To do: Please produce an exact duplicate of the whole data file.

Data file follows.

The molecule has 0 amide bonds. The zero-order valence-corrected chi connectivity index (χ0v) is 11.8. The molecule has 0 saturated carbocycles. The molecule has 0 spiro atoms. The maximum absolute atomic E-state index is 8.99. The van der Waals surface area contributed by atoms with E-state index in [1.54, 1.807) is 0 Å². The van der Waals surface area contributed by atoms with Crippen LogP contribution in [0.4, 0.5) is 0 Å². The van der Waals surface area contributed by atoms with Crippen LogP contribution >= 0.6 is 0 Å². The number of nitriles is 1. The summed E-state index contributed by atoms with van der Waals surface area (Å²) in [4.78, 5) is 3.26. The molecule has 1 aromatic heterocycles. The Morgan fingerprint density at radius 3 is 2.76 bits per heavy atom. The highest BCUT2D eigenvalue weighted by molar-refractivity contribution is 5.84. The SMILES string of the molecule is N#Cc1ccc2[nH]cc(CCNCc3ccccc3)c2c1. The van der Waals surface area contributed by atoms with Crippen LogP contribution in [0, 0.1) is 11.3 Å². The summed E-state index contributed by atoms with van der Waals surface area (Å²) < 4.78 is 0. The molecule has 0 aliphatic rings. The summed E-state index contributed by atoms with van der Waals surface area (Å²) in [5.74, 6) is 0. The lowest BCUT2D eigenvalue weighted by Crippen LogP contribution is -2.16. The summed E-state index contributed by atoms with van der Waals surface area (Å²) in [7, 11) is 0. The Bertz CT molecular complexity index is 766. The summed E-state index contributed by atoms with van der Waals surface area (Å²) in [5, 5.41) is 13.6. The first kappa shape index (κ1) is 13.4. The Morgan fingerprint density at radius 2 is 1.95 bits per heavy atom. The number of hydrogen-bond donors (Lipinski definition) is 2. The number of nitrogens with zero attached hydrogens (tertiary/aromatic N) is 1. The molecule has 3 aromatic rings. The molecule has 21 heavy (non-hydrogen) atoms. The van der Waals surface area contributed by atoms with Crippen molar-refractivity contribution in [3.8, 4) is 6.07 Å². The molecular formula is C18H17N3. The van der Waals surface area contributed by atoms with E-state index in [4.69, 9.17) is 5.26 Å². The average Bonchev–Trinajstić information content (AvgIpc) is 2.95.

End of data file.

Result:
The molecule has 0 amide bonds. The zero-order valence-corrected chi connectivity index (χ0v) is 11.8. The molecule has 0 saturated carbocycles. The molecule has 0 spiro atoms. The maximum absolute atomic E-state index is 8.99. The van der Waals surface area contributed by atoms with E-state index in [1.54, 1.807) is 0 Å². The van der Waals surface area contributed by atoms with Crippen LogP contribution in [0.4, 0.5) is 0 Å². The van der Waals surface area contributed by atoms with Crippen LogP contribution >= 0.6 is 0 Å². The number of nitriles is 1. The summed E-state index contributed by atoms with van der Waals surface area (Å²) in [4.78, 5) is 3.26. The molecule has 1 aromatic heterocycles. The Morgan fingerprint density at radius 3 is 2.76 bits per heavy atom. The highest BCUT2D eigenvalue weighted by molar-refractivity contribution is 5.84. The SMILES string of the molecule is N#Cc1ccc2[nH]cc(CCNCc3ccccc3)c2c1. The van der Waals surface area contributed by atoms with Crippen LogP contribution in [0, 0.1) is 11.3 Å². The summed E-state index contributed by atoms with van der Waals surface area (Å²) < 4.78 is 0. The molecule has 0 aliphatic rings. The summed E-state index contributed by atoms with van der Waals surface area (Å²) in [5.74, 6) is 0. The lowest BCUT2D eigenvalue weighted by Crippen LogP contribution is -2.16. The summed E-state index contributed by atoms with van der Waals surface area (Å²) in [7, 11) is 0. The Bertz CT molecular complexity index is 766. The summed E-state index contributed by atoms with van der Waals surface area (Å²) in [5, 5.41) is 13.6. The first kappa shape index (κ1) is 13.4. The Morgan fingerprint density at radius 2 is 1.95 bits per heavy atom. The number of hydrogen-bond donors (Lipinski definition) is 2. The number of nitrogens with zero attached hydrogens (tertiary/aromatic N) is 1. The molecule has 3 aromatic rings. The molecule has 21 heavy (non-hydrogen) atoms. The van der Waals surface area contributed by atoms with Crippen molar-refractivity contribution in [3.8, 4) is 6.07 Å². The molecular formula is C18H17N3. The van der Waals surface area contributed by atoms with E-state index in [4.69, 9.17) is 5.26 Å². The average Bonchev–Trinajstić information content (AvgIpc) is 2.95.